Adding support for victims and witnesses on

March 23, 2016 by No Comments | Category Digital Public Services, Digital Scotland, logo
This is a blog post by the team.

In 2015, the Scottish Government announced a number of changes to improve the help and support available for victims and witnesses of crime in Scotland.

This includes giving victims and witnesses better access to information – and we’ve been working with the Scottish Government’s Justice Directorate and organisations from across the public and third sectors to deliver some of this information on

How we work

Collaboration is at the heart of our approach.’s partnership with the Justice Directorate promotes a citizen-led approach with a focus on early intervention.

Stuart Duncan, Head of Delivery, Criminal Justice for the Scottish Government, sums up the approach:

“We want to use digital technology wherever possible to broaden access to justice, improve quality of service and safeguard the rights of citizens and users. Developing content on that is based on user needs is central to giving people access to the right information at the right time.”

You can read more about this approach in the Scottish Government’s Digital Strategy for Justice in Scotland.

What we’ve been doing

With the help of subject experts from a wide range of organisations, we’ve been finding out how victims and witnesses engage with the criminal justice system. We’ve also taken part in a training session with Victim Support Scotland, and ran co-design sessions with Scottish Women’s Aid and Abused Men In Scotland to ensure our domestic abuse and rape and sexual assault pages are meeting the needs of our users.

We’ve also worked with Police Scotland to help produce information cards for people who report a crime. The information card directs people to the victim rights and the new Victims’ Code, content that helps people access support from their first interaction with the criminal justice system.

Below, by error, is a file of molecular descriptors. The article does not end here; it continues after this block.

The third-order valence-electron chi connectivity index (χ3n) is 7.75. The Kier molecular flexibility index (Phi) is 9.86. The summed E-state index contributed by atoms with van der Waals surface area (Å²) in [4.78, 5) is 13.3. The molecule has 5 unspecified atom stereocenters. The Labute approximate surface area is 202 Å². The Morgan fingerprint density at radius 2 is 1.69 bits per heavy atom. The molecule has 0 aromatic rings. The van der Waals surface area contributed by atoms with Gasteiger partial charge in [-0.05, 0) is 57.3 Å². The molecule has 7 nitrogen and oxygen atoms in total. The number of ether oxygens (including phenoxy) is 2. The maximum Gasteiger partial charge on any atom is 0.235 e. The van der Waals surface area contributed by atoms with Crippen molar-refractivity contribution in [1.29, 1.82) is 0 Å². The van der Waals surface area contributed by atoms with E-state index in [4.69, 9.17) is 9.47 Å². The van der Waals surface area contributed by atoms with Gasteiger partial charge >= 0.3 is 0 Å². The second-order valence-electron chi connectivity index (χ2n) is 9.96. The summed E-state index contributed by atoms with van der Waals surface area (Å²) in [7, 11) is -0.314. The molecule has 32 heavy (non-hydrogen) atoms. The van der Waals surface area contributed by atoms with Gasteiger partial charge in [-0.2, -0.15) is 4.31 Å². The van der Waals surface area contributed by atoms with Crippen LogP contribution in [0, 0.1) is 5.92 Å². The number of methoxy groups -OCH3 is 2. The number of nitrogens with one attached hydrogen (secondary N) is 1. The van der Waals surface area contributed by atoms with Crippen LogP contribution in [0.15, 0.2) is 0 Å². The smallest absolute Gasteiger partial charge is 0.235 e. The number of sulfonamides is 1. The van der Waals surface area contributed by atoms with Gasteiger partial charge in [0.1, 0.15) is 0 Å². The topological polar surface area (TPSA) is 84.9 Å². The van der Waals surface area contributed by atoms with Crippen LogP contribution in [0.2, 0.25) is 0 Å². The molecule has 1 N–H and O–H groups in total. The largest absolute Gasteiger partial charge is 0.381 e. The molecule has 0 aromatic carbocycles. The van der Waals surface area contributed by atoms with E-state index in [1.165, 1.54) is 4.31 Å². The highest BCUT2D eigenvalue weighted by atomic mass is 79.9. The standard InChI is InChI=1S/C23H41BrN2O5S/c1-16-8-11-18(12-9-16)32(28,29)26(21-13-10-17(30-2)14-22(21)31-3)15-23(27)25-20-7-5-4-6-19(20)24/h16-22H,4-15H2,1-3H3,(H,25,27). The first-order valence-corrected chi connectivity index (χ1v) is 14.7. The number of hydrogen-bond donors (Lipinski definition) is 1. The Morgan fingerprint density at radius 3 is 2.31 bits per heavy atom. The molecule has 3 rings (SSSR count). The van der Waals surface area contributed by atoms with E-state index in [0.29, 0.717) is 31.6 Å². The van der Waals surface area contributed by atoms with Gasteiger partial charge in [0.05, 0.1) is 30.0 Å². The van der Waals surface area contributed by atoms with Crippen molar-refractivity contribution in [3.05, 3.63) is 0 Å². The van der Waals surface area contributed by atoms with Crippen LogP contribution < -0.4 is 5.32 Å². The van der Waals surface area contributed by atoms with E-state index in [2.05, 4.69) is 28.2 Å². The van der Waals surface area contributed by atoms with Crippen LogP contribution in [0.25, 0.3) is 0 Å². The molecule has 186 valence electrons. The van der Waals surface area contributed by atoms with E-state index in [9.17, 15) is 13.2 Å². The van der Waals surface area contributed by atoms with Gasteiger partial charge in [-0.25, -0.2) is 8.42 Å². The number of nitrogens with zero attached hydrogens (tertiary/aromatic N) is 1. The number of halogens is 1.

Using feedback

Feedback is an essential part of our content lifecycle. To make sure we’re constantly improving the user experience, we regularly test the website through usability sessions and encourage feedback on every page.

As well as asking our community of subject matter experts for feedback on our victims and witnesses content, we ran usability sessions with support workers who work closely with victims and witnesses on a day-to-day basis. We asked them to review the content, navigation and how a service user would use the site. Due to the sensitive nature of the subject the support workers acted as end-users which worked well due to their close work with victims of crime – in the future we will run further sessions to test content on people who have recently been affected by crime and we will continue to monitor our on-page feedback to be aware of live feedback from anonymous users of this content.

The support workers had some interesting insights, positive comments on the tone of voice and language used, and things we now know we need to work on, such as:

  • how we order content – we found that often people searching online have already decided if they want to report a crime to the police, so we should consider prioritising content that offers different sources of support for victims
  • filling content gaps – there were some high priority topics identified such as forced marriage, historical child abuse and hate crime for us to fill
  • ways to make the content more accessible to children and young people – as well as continuing to investigate our use of Plain English (through internal peer reviewing and tools like SMOG tests and the Hemmingway App

Next steps

The landscape of the Scottish Government, public sector, private sector and third sector sites that citizens need to visit in order to get information around any one life event can be overwhelming. Our goal is to simplify the user journey by pulling together information in a meaningful and helpful way on a site which works on any device – mobile or desktop.

Now that the content has been written, fact-checked and tested, and stakeholders have been consulted, we’ve started to redirect users from legacy sites and

As well as adding more content over the coming months we’ll will continue to monitor how people are using the site, and take on feedback from users and subject matter experts. You can feedback too – leave a comment on a victims and witnesses page, comment on this blog, or tweet us @mygovscot.


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